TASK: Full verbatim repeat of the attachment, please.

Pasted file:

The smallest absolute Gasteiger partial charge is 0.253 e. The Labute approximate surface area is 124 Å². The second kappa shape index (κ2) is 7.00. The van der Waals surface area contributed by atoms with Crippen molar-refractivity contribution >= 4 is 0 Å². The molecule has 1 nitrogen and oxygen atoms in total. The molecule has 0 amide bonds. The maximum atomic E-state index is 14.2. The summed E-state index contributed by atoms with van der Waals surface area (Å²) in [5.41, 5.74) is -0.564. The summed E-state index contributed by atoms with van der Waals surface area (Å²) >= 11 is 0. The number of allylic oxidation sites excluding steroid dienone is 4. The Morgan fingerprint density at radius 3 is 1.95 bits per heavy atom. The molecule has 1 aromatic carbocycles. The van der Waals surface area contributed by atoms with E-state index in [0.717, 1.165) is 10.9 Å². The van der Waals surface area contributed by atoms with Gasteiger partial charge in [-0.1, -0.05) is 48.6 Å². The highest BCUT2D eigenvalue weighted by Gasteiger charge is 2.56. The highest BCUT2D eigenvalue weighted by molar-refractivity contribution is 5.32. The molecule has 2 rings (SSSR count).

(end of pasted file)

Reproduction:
The smallest absolute Gasteiger partial charge is 0.253 e. The Labute approximate surface area is 124 Å². The second kappa shape index (κ2) is 7.00. The van der Waals surface area contributed by atoms with Crippen molar-refractivity contribution >= 4 is 0 Å². The molecule has 1 nitrogen and oxygen atoms in total. The molecule has 0 amide bonds. The maximum atomic E-state index is 14.2. The summed E-state index contributed by atoms with van der Waals surface area (Å²) in [5.41, 5.74) is -0.564. The summed E-state index contributed by atoms with van der Waals surface area (Å²) >= 11 is 0. The number of allylic oxidation sites excluding steroid dienone is 4. The Morgan fingerprint density at radius 3 is 1.95 bits per heavy atom. The molecule has 1 aromatic carbocycles. The van der Waals surface area contributed by atoms with E-state index in [0.717, 1.165) is 10.9 Å². The van der Waals surface area contributed by atoms with Gasteiger partial charge in [-0.1, -0.05) is 48.6 Å². The highest BCUT2D eigenvalue weighted by Gasteiger charge is 2.56. The highest BCUT2D eigenvalue weighted by molar-refractivity contribution is 5.32. The molecule has 2 rings (SSSR count).